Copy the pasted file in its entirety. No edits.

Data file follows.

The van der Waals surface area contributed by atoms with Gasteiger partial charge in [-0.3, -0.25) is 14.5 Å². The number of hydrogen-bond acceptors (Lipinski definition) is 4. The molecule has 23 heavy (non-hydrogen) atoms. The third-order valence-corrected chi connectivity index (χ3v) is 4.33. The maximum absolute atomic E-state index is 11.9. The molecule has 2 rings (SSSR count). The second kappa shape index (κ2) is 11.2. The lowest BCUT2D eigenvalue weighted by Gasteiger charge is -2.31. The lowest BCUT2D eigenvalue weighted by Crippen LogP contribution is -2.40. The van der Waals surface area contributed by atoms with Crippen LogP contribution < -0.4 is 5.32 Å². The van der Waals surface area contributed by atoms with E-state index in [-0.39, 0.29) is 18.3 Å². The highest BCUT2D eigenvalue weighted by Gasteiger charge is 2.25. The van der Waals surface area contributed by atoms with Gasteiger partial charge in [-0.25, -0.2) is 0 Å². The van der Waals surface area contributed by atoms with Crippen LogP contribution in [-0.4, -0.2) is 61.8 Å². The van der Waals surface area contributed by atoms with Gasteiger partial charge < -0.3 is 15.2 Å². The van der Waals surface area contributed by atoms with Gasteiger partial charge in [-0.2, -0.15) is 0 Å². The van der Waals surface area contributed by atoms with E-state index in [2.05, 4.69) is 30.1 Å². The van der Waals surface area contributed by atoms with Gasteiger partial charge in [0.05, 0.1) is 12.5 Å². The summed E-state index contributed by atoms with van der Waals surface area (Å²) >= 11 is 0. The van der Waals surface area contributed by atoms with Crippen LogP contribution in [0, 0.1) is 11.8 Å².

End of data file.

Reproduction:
The van der Waals surface area contributed by atoms with Gasteiger partial charge in [-0.3, -0.25) is 14.5 Å². The number of hydrogen-bond acceptors (Lipinski definition) is 4. The molecule has 23 heavy (non-hydrogen) atoms. The third-order valence-corrected chi connectivity index (χ3v) is 4.33. The maximum absolute atomic E-state index is 11.9. The molecule has 2 rings (SSSR count). The second kappa shape index (κ2) is 11.2. The lowest BCUT2D eigenvalue weighted by Gasteiger charge is -2.31. The lowest BCUT2D eigenvalue weighted by Crippen LogP contribution is -2.40. The van der Waals surface area contributed by atoms with Crippen LogP contribution < -0.4 is 5.32 Å². The van der Waals surface area contributed by atoms with E-state index in [-0.39, 0.29) is 18.3 Å². The highest BCUT2D eigenvalue weighted by Gasteiger charge is 2.25. The van der Waals surface area contributed by atoms with Gasteiger partial charge in [-0.25, -0.2) is 0 Å². The van der Waals surface area contributed by atoms with Crippen LogP contribution in [-0.4, -0.2) is 61.8 Å². The van der Waals surface area contributed by atoms with Gasteiger partial charge < -0.3 is 15.2 Å². The van der Waals surface area contributed by atoms with Gasteiger partial charge in [-0.2, -0.15) is 0 Å². The van der Waals surface area contributed by atoms with E-state index in [2.05, 4.69) is 30.1 Å². The van der Waals surface area contributed by atoms with Gasteiger partial charge in [0.05, 0.1) is 12.5 Å². The summed E-state index contributed by atoms with van der Waals surface area (Å²) >= 11 is 0. The van der Waals surface area contributed by atoms with Crippen LogP contribution in [0, 0.1) is 11.8 Å².